For operational reasons, ideally all study arms would be un-blinded at the same time, as un-blinding one study arm could compromise follow-up for the participants assigned to the other arms. As discussed above, by dividing the trial into two stages the design does not achieve this, as vaccine arms reaching a stopping boundary will be un-blinded once the evaluation of VE(0-18) is completed, whereas vaccine arms not reaching a stopping boundary will be un-blinded once stage 2 is completed (expected at least 18 months later). While one approach would keep vaccine arms reaching the non-efficacy boundary blinded all the way through stage 2, this seems like a poor use of resources, given that non-efficacy over 18 months is expected to predict non-efficacy from 18-36 months, such that it is prudent to complete the evaluation of non-efficacious vaccines at 18 months. Thus, our approach makes the un-blinding as simultaneous as ethically warranted within each stage. As discussed above, for stage 2 a completely simultaneous un-blinding is achieved, whereas for stage 1, if no vaccine arms reach the potential-harm boundary then a completely simultaneous un-blinding is achieved. The informed consent process would describe the events that would trigger un-blinding, and the approach to un-blinding would be vetted with local Institutional Review Boards and the DSMB.
In summary, the whole study is un-blinded at the first event of: (1) the last of the vaccine regimens is weeded out, either by reaching the potential-harm boundary or the non-efficacy boundary; (2) the last of the vaccine regimens reaches the high efficacy boundary; (3) the last enrolled subject reaches 36 months of follow-up, for the case that neither event (1) nor (2) occurs. For event (1), the trial has maximum duration of 18 months beyond the last enrolled subject, and minimum duration the time at which either the last weeded-out vaccine regimen reaches the potential-harm boundary or accrues n1 infections diagnosed within 18 months.
What Does Completing a Vaccine Regimen for Non-Efficacy Entail?
As described above, upon reaching the non-efficacy boundary, the primary result on VE(0-18) would be reported, thus providing data as expeditiously as possible. shows that, by the time a vaccine regimen reaches the non-efficacy boundary, accrual is very likely to be complete, in which case weeding out a regimen would not spare enrollees, all of whom would have received at least one immunization. On the other hand a substantial fraction of enrollees will likely have not yet completed the immunization series, such that ceasing vaccinations upon reaching a non-efficacy boundary would spare immunizations. For example, at the median stopping time of a vaccine with VE(0-18) = 0%, approximately 3000 of the 4300 enrollees (pooled over a vaccine arm and placebo) would have completed the immunization series through Month 6 and approximately 1800 through Month 12. Moreover, regardless of the number of immunizations spared, it still may be warranted to cease immunizations at the time of reaching the non-efficacy boundary, as the primary question about VE(0-18) would have been answered. Furthermore, if accrual lags behind the planned accrual, then this approach may spare a great deal of immunizations and substantially decrease the total enrollment. Lastly, if a vaccine regimen reaches the potential-harm boundary then a large number of enrollments and immunizations would likely be spared. Therefore, the proposed design ceases immunizations and accrual to vaccine arms if and when they reach a non-efficacy boundary.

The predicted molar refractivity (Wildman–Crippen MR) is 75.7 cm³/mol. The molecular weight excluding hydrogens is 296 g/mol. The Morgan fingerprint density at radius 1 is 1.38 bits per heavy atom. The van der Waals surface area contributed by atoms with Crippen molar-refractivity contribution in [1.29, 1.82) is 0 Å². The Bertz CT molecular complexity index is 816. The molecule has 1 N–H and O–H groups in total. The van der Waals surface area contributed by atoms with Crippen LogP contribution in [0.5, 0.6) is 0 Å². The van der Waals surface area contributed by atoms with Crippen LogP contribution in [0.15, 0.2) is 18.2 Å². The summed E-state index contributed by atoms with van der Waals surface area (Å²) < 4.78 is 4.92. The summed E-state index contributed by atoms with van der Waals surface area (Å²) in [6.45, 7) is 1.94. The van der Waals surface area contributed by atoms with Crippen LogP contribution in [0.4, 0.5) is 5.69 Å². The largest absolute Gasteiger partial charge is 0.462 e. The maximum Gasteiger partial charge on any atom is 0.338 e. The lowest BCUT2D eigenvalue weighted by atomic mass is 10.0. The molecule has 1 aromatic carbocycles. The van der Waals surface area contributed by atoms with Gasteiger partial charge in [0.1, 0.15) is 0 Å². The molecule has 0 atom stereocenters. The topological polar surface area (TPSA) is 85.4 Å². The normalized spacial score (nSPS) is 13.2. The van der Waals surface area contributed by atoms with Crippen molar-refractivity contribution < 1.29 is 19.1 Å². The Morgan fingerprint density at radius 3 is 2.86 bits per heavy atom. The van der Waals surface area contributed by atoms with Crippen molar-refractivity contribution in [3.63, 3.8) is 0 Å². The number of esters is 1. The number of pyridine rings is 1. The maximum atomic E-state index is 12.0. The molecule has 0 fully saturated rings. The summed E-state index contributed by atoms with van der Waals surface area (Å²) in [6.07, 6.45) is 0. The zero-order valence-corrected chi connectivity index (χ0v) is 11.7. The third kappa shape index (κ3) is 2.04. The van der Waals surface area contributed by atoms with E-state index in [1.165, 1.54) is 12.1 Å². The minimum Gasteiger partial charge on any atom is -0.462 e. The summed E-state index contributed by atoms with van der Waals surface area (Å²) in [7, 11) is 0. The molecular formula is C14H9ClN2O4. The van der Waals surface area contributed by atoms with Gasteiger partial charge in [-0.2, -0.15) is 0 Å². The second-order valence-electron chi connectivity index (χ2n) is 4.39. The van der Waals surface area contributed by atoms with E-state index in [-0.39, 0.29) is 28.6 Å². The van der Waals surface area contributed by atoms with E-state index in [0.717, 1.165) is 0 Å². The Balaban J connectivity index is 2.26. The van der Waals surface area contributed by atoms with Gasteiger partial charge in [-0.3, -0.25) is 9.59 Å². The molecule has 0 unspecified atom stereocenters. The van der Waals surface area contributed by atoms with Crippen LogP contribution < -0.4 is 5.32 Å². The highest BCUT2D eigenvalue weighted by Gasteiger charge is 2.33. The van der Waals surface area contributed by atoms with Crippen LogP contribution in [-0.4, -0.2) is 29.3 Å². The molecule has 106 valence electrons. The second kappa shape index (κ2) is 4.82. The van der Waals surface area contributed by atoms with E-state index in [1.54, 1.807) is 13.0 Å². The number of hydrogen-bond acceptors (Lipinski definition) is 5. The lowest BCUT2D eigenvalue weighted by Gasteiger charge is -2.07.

Equal Versus Unequal Allocation to the Vaccine and Placebo Groups
The design equally allocates subjects to each study group, which is inefficient for the two- and three-vaccine arm trials, for which the efficient design would randomize more subjects to the placebo arm. The rationale for equal allocation is to increase the information for the second and third secondary objectives to evaluate immunological correlates of infection rate in the vaccine groups and to compare vaccine efficacy among the vaccine regimens. Equal allocation results in efficiency loss for the primary objective in exchange for efficiency gain for key secondary objectives. This reflects the premise of the design that development of immune correlates of protection and head-to-head comparisons of vaccine efficacy are priorities for HIV vaccine research. More research is needed to thoroughly define the trade-offs of the equal-versus-unequal allocation approaches.
Accommodation of Pre-Exposure Prophylaxis (PrEP) and for Other HIV Prevention Interventions
Recently an efficacy trial in men who have sex with men in the Americas (mostly South America) demonstrated that daily oral PrEP use [fixed-dose combination tenofovir disoproxil fumarate (TDF) and emtricitabine (FTC)] provided an estimated 44% reduction in the incidence of HIV infection compared to placebo (Grant et al., 2010). Moreover, the incidence rate appeared especially low in men with detectable PrEP drug levels, suggesting that the PrEP efficacy is higher for adherent subjects. Because the PrEP drugs TDF and FTC are approved and some vaccine trial participants may take PrEP, it is relevant to consider how the design accommodates PrEP use. Moreover, several other efficacy trials of PrEP are ongoing, such that it is prudent to plan for how the trial design will respond to future results that will become available before or during the trial.